Listed Building

The only legal part of the listing is the address/name of site. Addresses and building names may have changed since the date of listing – see ‘About Listed Buildings’ below for more information.


Status: Designated


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Date Added
Local Authority
Planning Authority
Aberdour (Aberdeenshire)
NJ 89482 64838
389482, 864838


1937-8. 2-storey, castellated house constructed mainly of

re-used material, the masonry mostly from former Aberdour

Free Church and with interior fittings from there and

elsewhere. Dark whinstone rubble, extensive use of tooled

grey granite dressings.

Asymmetrical, wide, 3-bay S elevation with recessed centre

block with Tudor arched entrance with panelled door and

re-used coat of arms above. Advanced and gabled bay at right

(E) with 2 ground and 2 1st floor windows; W bay formed by S

elevation of 2-storey square tower with SE angle bartizan at

1st floor level incorporating chimney. Crenellated wallhead

to tower and centre portion of S elevation.

Principal entrance in W gable; pointed-headed doorway with

double-leaf panelled door set in shallow gabled doorpiece,

reconstructed from the Free Church. Regular fenestration with

small windows in asymmetrical N elevation. Most 1st floor

windows are pointed-headed; 4- and 12-pane glazing. Coped

centre stack; slate roof with tiled ridge.

Arched carriage entrance to forecourt W of tower, central

bellcote (with bell) links house to rubble screen wall.

INTERIOR: entrance hall (in base of tower) with RAF crest

above fireplace and long stair window with re-used stained

glass incorporating small RAF crest. Panelled passage and

drawing room, all panelling together with door frames,

panelled doors re-used from elsewhere. Granite chimneypiece

in drawing room with scroll balusters supporting mantel shelf

and carved Tudor style over-mantel. Extensive re-use of

wooden fittings upstairs, with (?medieval) cresting to

landing balustrade, and further re-use of doors, door frames

and chimneypieces with over-mantels.

Statement of Special Interest

Dundarg Castle, the promontory fort with associated moat is a

Scheduled Ancient Monument No 2450. The house is sited within

the scheduled area.

Dundarg Castle (House) built by Air Vice Marshall Carnegie in

1937-8 mainly from the demolished Aberdour Free Church.

Panelled doors, dados, moulded door frames etc came from

other sources. The small RAF crest inserted in a window in

the entrance hall recalls the Service connection of its


The bell in the arched entrance bellcote is inscribed

'Loughborough 1869'.

Re-scheduled area 29th. January 2004.



Information by courtesy of present owner.

About Listed Buildings

Historic Environment Scotland is responsible for designating sites and places at the national level. These designations are Scheduled monuments, Listed buildings, Inventory of gardens and designed landscapes and Inventory of historic battlefields.

We make recommendations to the Scottish Government about historic marine protected areas, and the Scottish Ministers decide whether to designate.

Listing is the process that identifies, designates and provides statutory protection for buildings of special architectural or historic interest as set out in the Planning (Listed Buildings and Conservation Areas) (Scotland) Act 1997.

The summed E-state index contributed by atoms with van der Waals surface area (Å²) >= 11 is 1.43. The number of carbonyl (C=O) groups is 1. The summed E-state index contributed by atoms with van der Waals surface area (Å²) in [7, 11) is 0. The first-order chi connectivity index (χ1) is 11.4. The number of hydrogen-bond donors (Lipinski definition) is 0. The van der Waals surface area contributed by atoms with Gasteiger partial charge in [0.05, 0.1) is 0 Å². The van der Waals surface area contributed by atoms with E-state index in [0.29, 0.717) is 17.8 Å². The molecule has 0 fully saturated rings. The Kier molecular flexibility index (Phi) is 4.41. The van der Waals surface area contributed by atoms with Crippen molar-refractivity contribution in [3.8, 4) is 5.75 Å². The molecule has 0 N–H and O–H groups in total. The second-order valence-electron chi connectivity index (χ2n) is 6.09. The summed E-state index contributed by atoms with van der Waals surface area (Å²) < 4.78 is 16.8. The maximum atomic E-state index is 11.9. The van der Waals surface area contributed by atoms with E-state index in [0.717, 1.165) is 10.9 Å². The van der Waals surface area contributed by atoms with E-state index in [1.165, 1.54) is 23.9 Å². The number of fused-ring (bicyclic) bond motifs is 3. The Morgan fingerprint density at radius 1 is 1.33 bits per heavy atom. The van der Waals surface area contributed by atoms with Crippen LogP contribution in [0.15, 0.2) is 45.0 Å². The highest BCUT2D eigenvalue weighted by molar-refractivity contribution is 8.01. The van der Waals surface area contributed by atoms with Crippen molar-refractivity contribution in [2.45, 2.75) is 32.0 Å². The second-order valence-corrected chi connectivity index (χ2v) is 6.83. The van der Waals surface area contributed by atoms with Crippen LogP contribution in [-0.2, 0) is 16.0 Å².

We list buildings which are found to be of special architectural or historic interest using the selection guidance published in Designation Policy and Selection Guidance (2019)

Listed building records provide an indication of the special architectural or historic interest of the listed building which has been identified by its statutory address. The description and additional information provided are supplementary and have no legal weight.

These records are not definitive historical accounts or a complete description of the building(s). If part of a building is not described it does not mean it is not listed. The format of the listed building record has changed over time. Earlier records may be brief and some information will not have been recorded.

The legal part of the listing is the address/name of site which is known as the statutory address. Addresses and building names may have changed since the date of listing. Even if a number or name is missing from a listing address it will still be listed. Listing covers both the exterior and the interior and any object or structure fixed to the building. Listing also applies to buildings or structures not physically attached but which are part of the curtilage (or land) of the listed building as long as they were erected before 1 July 1948.

While Historic Environment Scotland is responsible for designating listed buildings, the planning authority is responsible for determining what is covered by the listing, including what is listed through curtilage. However, for listed buildings designated or for listings amended from 1 October 2015, legal exclusions to the listing may apply.

If part of a building is not listed, it will say that it is excluded in the statutory address and in the statement of special interest in the listed building record. The statement will use the word 'excluding' and quote the relevant section of the 1997 Act. Some earlier listed building records may use the word 'excluding', but if the Act is not quoted, the record has not been revised to reflect subsequent legislation.

Listed building consent is required for changes to a listed building which affect its character as a building of special architectural or historic interest. The relevant planning authority is the point of contact for applications for listed building consent.

Find out more about listing and our other designations at You can contact us on 0131 668 8914 or at


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Printed: 27/05/2019 10:54